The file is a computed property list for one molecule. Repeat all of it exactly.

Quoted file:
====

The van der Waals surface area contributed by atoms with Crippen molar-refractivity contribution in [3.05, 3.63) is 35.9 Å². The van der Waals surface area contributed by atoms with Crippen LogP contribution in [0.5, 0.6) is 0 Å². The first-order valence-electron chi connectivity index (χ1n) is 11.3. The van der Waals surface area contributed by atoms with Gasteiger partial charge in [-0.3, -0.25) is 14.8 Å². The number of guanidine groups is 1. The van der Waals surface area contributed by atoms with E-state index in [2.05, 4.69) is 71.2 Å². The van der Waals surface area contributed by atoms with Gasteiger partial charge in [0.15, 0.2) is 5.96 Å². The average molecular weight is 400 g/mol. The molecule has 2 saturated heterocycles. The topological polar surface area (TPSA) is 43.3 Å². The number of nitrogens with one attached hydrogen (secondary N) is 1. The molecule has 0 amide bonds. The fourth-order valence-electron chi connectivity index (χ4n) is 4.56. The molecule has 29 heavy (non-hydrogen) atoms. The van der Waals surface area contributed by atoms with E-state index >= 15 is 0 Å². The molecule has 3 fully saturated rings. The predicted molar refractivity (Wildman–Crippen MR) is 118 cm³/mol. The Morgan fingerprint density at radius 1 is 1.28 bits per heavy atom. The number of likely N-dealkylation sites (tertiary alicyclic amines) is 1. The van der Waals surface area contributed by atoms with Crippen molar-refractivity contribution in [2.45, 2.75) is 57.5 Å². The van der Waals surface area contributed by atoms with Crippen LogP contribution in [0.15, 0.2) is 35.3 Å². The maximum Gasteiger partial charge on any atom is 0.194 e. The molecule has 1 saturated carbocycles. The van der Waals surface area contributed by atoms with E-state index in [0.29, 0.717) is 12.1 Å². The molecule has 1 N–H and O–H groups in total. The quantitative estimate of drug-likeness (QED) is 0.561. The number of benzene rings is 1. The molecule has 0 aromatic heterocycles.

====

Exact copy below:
The van der Waals surface area contributed by atoms with Crippen molar-refractivity contribution in [3.05, 3.63) is 35.9 Å². The van der Waals surface area contributed by atoms with Crippen LogP contribution in [0.5, 0.6) is 0 Å². The first-order valence-electron chi connectivity index (χ1n) is 11.3. The van der Waals surface area contributed by atoms with Gasteiger partial charge in [-0.3, -0.25) is 14.8 Å². The number of guanidine groups is 1. The van der Waals surface area contributed by atoms with E-state index in [2.05, 4.69) is 71.2 Å². The van der Waals surface area contributed by atoms with Gasteiger partial charge in [0.15, 0.2) is 5.96 Å². The average molecular weight is 400 g/mol. The molecule has 2 saturated heterocycles. The topological polar surface area (TPSA) is 43.3 Å². The number of nitrogens with one attached hydrogen (secondary N) is 1. The molecule has 0 amide bonds. The fourth-order valence-electron chi connectivity index (χ4n) is 4.56. The molecule has 29 heavy (non-hydrogen) atoms. The van der Waals surface area contributed by atoms with E-state index >= 15 is 0 Å². The molecule has 3 fully saturated rings. The predicted molar refractivity (Wildman–Crippen MR) is 118 cm³/mol. The Morgan fingerprint density at radius 1 is 1.28 bits per heavy atom. The number of likely N-dealkylation sites (tertiary alicyclic amines) is 1. The van der Waals surface area contributed by atoms with Crippen molar-refractivity contribution in [2.45, 2.75) is 57.5 Å². The van der Waals surface area contributed by atoms with Crippen LogP contribution in [0.15, 0.2) is 35.3 Å². The maximum Gasteiger partial charge on any atom is 0.194 e. The molecule has 1 saturated carbocycles. The van der Waals surface area contributed by atoms with E-state index in [0.29, 0.717) is 12.1 Å². The molecule has 1 N–H and O–H groups in total. The quantitative estimate of drug-likeness (QED) is 0.561. The number of benzene rings is 1. The molecule has 0 aromatic heterocycles.